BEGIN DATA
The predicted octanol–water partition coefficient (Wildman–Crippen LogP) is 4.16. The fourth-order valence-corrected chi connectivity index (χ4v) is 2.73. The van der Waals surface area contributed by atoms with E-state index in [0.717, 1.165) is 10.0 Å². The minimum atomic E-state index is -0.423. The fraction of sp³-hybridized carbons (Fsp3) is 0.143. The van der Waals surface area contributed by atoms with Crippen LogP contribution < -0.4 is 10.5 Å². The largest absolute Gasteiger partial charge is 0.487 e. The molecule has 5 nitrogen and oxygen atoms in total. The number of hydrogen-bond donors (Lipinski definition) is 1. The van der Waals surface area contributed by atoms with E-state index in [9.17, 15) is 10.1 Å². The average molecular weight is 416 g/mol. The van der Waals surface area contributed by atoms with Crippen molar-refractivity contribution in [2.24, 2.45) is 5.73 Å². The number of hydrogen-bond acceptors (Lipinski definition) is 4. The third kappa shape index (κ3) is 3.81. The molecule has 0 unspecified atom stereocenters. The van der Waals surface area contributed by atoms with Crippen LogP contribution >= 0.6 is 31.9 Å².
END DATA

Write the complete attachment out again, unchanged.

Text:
The predicted octanol–water partition coefficient (Wildman–Crippen LogP) is 4.16. The fourth-order valence-corrected chi connectivity index (χ4v) is 2.73. The van der Waals surface area contributed by atoms with E-state index in [0.717, 1.165) is 10.0 Å². The minimum atomic E-state index is -0.423. The fraction of sp³-hybridized carbons (Fsp3) is 0.143. The van der Waals surface area contributed by atoms with Crippen LogP contribution < -0.4 is 10.5 Å². The largest absolute Gasteiger partial charge is 0.487 e. The molecule has 5 nitrogen and oxygen atoms in total. The number of hydrogen-bond donors (Lipinski definition) is 1. The van der Waals surface area contributed by atoms with E-state index in [9.17, 15) is 10.1 Å². The average molecular weight is 416 g/mol. The van der Waals surface area contributed by atoms with Crippen molar-refractivity contribution in [2.24, 2.45) is 5.73 Å². The number of hydrogen-bond acceptors (Lipinski definition) is 4. The third kappa shape index (κ3) is 3.81. The molecule has 0 unspecified atom stereocenters. The van der Waals surface area contributed by atoms with Crippen LogP contribution >= 0.6 is 31.9 Å².